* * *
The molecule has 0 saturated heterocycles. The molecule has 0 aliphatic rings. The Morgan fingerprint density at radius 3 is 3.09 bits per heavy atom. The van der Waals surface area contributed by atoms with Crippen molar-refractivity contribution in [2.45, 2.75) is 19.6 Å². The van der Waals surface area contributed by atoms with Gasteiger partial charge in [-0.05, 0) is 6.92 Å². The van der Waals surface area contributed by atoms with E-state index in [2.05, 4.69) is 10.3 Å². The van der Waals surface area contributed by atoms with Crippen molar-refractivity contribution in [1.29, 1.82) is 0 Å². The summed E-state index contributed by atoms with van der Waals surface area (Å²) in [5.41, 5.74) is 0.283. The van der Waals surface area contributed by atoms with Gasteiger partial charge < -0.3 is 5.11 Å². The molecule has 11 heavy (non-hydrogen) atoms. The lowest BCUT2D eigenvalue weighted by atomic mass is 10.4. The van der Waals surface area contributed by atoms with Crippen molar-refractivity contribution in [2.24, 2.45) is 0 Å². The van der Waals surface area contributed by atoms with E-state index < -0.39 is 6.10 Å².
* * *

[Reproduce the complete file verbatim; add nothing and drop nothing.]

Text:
The molecule has 0 saturated heterocycles. The molecule has 0 aliphatic rings. The Morgan fingerprint density at radius 3 is 3.09 bits per heavy atom. The van der Waals surface area contributed by atoms with Crippen molar-refractivity contribution in [2.45, 2.75) is 19.6 Å². The van der Waals surface area contributed by atoms with Gasteiger partial charge in [-0.05, 0) is 6.92 Å². The van der Waals surface area contributed by atoms with E-state index in [2.05, 4.69) is 10.3 Å². The van der Waals surface area contributed by atoms with Crippen molar-refractivity contribution in [1.29, 1.82) is 0 Å². The summed E-state index contributed by atoms with van der Waals surface area (Å²) in [5.41, 5.74) is 0.283. The van der Waals surface area contributed by atoms with Gasteiger partial charge < -0.3 is 5.11 Å². The molecule has 11 heavy (non-hydrogen) atoms. The lowest BCUT2D eigenvalue weighted by atomic mass is 10.4. The van der Waals surface area contributed by atoms with Crippen molar-refractivity contribution in [2.24, 2.45) is 0 Å². The van der Waals surface area contributed by atoms with E-state index < -0.39 is 6.10 Å².